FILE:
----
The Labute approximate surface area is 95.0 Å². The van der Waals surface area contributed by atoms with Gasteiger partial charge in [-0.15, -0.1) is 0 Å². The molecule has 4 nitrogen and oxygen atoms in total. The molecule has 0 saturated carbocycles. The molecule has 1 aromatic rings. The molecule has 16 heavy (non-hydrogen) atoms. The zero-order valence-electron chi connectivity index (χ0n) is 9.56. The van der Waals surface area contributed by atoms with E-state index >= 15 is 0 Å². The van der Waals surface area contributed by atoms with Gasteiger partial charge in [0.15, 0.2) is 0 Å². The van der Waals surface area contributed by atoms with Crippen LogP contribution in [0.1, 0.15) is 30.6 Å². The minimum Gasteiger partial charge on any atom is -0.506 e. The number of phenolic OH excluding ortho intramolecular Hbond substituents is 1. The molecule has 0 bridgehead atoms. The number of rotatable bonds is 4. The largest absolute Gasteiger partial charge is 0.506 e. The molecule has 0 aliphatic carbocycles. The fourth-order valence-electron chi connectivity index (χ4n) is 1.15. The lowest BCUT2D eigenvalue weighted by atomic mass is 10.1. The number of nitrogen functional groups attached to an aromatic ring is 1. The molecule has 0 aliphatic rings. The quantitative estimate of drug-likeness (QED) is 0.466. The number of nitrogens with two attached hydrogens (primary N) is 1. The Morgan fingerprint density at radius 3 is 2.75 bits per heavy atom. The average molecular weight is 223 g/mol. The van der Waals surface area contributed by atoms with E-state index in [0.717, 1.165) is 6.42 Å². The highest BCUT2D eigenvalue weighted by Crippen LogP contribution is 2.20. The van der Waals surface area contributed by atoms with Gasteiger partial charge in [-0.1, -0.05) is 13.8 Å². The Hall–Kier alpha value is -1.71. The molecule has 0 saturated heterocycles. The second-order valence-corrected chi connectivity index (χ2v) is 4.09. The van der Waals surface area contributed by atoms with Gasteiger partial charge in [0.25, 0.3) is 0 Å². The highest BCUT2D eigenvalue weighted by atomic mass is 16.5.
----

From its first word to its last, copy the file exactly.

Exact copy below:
The Labute approximate surface area is 95.0 Å². The van der Waals surface area contributed by atoms with Gasteiger partial charge in [-0.15, -0.1) is 0 Å². The molecule has 4 nitrogen and oxygen atoms in total. The molecule has 0 saturated carbocycles. The molecule has 1 aromatic rings. The molecule has 16 heavy (non-hydrogen) atoms. The zero-order valence-electron chi connectivity index (χ0n) is 9.56. The van der Waals surface area contributed by atoms with E-state index >= 15 is 0 Å². The van der Waals surface area contributed by atoms with Gasteiger partial charge in [0.15, 0.2) is 0 Å². The van der Waals surface area contributed by atoms with Crippen LogP contribution in [0.1, 0.15) is 30.6 Å². The minimum Gasteiger partial charge on any atom is -0.506 e. The number of phenolic OH excluding ortho intramolecular Hbond substituents is 1. The molecule has 0 bridgehead atoms. The number of rotatable bonds is 4. The largest absolute Gasteiger partial charge is 0.506 e. The molecule has 0 aliphatic carbocycles. The fourth-order valence-electron chi connectivity index (χ4n) is 1.15. The lowest BCUT2D eigenvalue weighted by atomic mass is 10.1. The number of nitrogen functional groups attached to an aromatic ring is 1. The molecule has 0 aliphatic rings. The quantitative estimate of drug-likeness (QED) is 0.466. The number of nitrogens with two attached hydrogens (primary N) is 1. The Morgan fingerprint density at radius 3 is 2.75 bits per heavy atom. The average molecular weight is 223 g/mol. The van der Waals surface area contributed by atoms with E-state index in [0.717, 1.165) is 6.42 Å². The highest BCUT2D eigenvalue weighted by Crippen LogP contribution is 2.20. The van der Waals surface area contributed by atoms with Gasteiger partial charge in [-0.1, -0.05) is 13.8 Å². The Hall–Kier alpha value is -1.71. The molecule has 0 saturated heterocycles. The second-order valence-corrected chi connectivity index (χ2v) is 4.09. The van der Waals surface area contributed by atoms with Gasteiger partial charge in [0.25, 0.3) is 0 Å². The highest BCUT2D eigenvalue weighted by atomic mass is 16.5.